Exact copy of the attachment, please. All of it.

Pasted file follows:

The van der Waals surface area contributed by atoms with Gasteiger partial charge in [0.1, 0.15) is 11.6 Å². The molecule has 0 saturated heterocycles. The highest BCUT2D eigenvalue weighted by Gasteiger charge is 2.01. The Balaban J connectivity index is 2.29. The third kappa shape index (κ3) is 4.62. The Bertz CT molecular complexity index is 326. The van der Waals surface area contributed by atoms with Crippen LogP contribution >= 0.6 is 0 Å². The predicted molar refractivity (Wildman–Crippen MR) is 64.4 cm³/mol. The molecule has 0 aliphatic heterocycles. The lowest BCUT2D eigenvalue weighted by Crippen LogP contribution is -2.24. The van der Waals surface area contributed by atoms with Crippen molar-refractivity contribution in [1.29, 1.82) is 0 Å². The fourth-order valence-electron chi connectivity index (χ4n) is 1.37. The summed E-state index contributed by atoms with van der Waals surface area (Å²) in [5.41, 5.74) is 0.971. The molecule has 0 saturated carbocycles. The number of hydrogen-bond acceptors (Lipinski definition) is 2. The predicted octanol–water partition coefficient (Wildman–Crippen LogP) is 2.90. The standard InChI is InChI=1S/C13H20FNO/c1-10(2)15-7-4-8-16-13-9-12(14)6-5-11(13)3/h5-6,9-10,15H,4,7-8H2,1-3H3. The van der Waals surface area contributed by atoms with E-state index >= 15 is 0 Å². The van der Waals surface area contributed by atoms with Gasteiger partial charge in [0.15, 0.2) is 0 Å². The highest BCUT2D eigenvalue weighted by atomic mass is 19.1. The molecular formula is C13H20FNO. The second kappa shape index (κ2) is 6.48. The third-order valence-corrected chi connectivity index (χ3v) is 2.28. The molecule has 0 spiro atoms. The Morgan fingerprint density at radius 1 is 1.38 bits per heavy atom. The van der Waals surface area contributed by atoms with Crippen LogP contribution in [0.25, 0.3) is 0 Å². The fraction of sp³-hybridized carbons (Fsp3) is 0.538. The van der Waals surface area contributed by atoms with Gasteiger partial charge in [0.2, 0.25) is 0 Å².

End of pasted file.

The van der Waals surface area contributed by atoms with Gasteiger partial charge in [0.1, 0.15) is 11.6 Å². The molecule has 0 saturated heterocycles. The highest BCUT2D eigenvalue weighted by Gasteiger charge is 2.01. The Balaban J connectivity index is 2.29. The third kappa shape index (κ3) is 4.62. The Bertz CT molecular complexity index is 326. The van der Waals surface area contributed by atoms with Crippen LogP contribution >= 0.6 is 0 Å². The predicted molar refractivity (Wildman–Crippen MR) is 64.4 cm³/mol. The molecule has 0 aliphatic heterocycles. The lowest BCUT2D eigenvalue weighted by Crippen LogP contribution is -2.24. The van der Waals surface area contributed by atoms with Crippen molar-refractivity contribution in [1.29, 1.82) is 0 Å². The fourth-order valence-electron chi connectivity index (χ4n) is 1.37. The summed E-state index contributed by atoms with van der Waals surface area (Å²) in [5.41, 5.74) is 0.971. The molecule has 0 saturated carbocycles. The number of hydrogen-bond acceptors (Lipinski definition) is 2. The predicted octanol–water partition coefficient (Wildman–Crippen LogP) is 2.90. The standard InChI is InChI=1S/C13H20FNO/c1-10(2)15-7-4-8-16-13-9-12(14)6-5-11(13)3/h5-6,9-10,15H,4,7-8H2,1-3H3. The van der Waals surface area contributed by atoms with E-state index >= 15 is 0 Å². The van der Waals surface area contributed by atoms with Gasteiger partial charge in [0.15, 0.2) is 0 Å². The highest BCUT2D eigenvalue weighted by atomic mass is 19.1. The molecular formula is C13H20FNO. The second kappa shape index (κ2) is 6.48. The third-order valence-corrected chi connectivity index (χ3v) is 2.28. The molecule has 0 spiro atoms. The Morgan fingerprint density at radius 1 is 1.38 bits per heavy atom. The van der Waals surface area contributed by atoms with Crippen LogP contribution in [0.25, 0.3) is 0 Å². The fraction of sp³-hybridized carbons (Fsp3) is 0.538. The van der Waals surface area contributed by atoms with Gasteiger partial charge in [0.2, 0.25) is 0 Å².